I was looking today at the notes prepared by a church for their Bible study groups, and I had a minor epiphany. Really minor, but I thought worth sharing.
The exodus of the Israelites from Egypt and their travel to the Promised Land is one of the key events in Jewish religious history, and, therefore, in christian belief as well.
But did it actually happen? Did something like 2 million people cross the Red Sea and through the Sinai, aided and guided by miraculous interventions by God?
Scholars from various disciplines have argued about the facts for years now, but perhaps there is some sort of consensus emerging. Perhaps.
I don’t know about you, but when I read the Old Testament accounts of Joshua and the Israelites invading Canaan, I don’t have any picture of the geography or where the cities were located.
The matter is complicated by the fact that many people feel a lot is at stake. Believers generally want to find support for the Bible, and some unbelievers want to undermine it. Some Jews and Palestinians want to support their rival claims for the land.
So when I read the opinions of historians and archaeologists on whether these events were historical or legendary, I have little on which to base a judgment. I don’t think it’s the most important thing in the world, but it has been interesting to try to ferret out the truth, to read all sides of the question and try to come to an honest and true conclusion.
I’m sure you will have read, and heard it said, that archaeology confirms the accuracy of the Bible. But you may also have heard from sceptics that the Bible isn’t historically accurate. So which is true?
This is a complex matter with a wide variety of conclusions among the experts. I have tried to investigate as impartially as I can, and it seems that both views are true (sometimes) …. and false (sometimes).
Here are seven statements I think can be known to be true.
Some books on Jesus and the New Testament are clearly apologetic in nature, seeking to argue or defend a certain viewpoint, whether it be sceptical or believing.
Other books clearly aim at being academic, impartial, seeking to advance academic opinion.
This book, which is almost a decade old, is kind of both. I have only recently read it, and I think it is worthy of a review.
I don’t believe the Bible is necessarily without error (i.e. inerrant). It doesn’t specifically claim to be, and I don’t think any of the arguments for inerrancy stand up to scrutiny.
But I’m not going to argue about that here.
Rather, I want to suggest ways that this doctrine, which I believe is not Biblical, is also doing great harm to christianity.
In my last three posts (plus an earlier post) I have looked at ways that we may see that biological evolution points to God as the creator, perhaps in ways that many would find unexpected.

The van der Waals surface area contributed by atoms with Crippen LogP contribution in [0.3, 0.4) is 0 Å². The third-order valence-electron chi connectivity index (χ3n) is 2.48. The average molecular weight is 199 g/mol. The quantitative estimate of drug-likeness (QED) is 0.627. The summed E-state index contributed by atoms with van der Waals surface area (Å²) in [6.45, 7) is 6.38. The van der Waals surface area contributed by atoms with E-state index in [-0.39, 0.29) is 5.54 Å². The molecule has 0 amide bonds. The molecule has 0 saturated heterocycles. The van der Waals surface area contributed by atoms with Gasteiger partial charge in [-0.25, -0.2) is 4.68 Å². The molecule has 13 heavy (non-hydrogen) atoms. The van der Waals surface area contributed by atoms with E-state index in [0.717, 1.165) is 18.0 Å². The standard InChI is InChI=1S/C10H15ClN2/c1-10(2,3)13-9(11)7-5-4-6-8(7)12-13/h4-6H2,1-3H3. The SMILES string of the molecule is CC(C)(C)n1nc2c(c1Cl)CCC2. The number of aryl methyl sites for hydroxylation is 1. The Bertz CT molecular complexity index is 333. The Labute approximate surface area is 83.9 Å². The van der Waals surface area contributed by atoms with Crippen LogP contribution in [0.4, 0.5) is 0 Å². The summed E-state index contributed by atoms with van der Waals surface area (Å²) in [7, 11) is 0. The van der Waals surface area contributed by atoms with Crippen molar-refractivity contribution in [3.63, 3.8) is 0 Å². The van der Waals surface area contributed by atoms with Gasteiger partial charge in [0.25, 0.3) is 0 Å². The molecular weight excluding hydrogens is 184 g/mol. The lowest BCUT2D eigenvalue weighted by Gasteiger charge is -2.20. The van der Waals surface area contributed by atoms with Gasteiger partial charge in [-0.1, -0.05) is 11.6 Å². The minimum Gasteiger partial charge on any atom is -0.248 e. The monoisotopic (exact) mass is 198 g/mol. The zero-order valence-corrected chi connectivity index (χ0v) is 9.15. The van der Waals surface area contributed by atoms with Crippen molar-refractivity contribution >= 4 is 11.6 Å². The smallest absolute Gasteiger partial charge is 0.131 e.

- If evolution is true, how can consciousness and free will be explained? No-one knows how human consciousness arises, nor how we can have free choice, except if God created us this way.
- How God changes your brain. Belief in God, religious faith and practices, all strengthen our brains and extend our lives. How did evolution produce that result?
- Are people different to animals, really? The differences between people and animals are greater than non-believers might think. Was this evolution alone, or did Go get involved somewhere?
- Does religion do you harm or good? Scientific studies show that religious belief, on average, leads to better physical and mental health and a greater contribution to society. (I posted this more than a year ago.) Why is that?
In all of these ways, I believe science shows that evolution alone is unlikely to lead to the outcomes we actually see, suggesting that God has used evolution to create something more than a smart animal.
So now I want to look at how we may best understand Genesis in the light of evolution.
Differences among christians
We all know there are many, many matters on which christians hold different views. Many of them are merely matters of opinion and taste (though you would sometimes think they were highly important), but they include many important doctrines too.
For many matters, there are a range of views, though often times two opposing views paint themselves as the only alternative to the slippery slope leading to the opposing view.
Over the next few posts I want to look at some of these divergent ideas and doctrines, and see if there are “middle roads” between the extremes. I hope you may wish to constructively join the conversation.
I start with the Bible, a topic on which I have written many times before, but which merits another look.
Difficult issues series
The inerrancy of the Bible has become a divisive doctrine in recent years. Many churches and colleges, in the US in particular, treat this as a “make or break” doctrine, lecturers have been sacked for denying it, and accusations are made against those who hold a different view. At the same time, a growing number of christians, it seems, are questioning the doctrine or saying flat out that it isn’t true.
Is the doctrine worth the fight? Is it necessary to hold it, or the whole of our faith is thrown into doubt? Is it even true?
This post is a summary of what I have written in In what way is the Bible a special book?, and if you want to consider this matter further, please check out that page.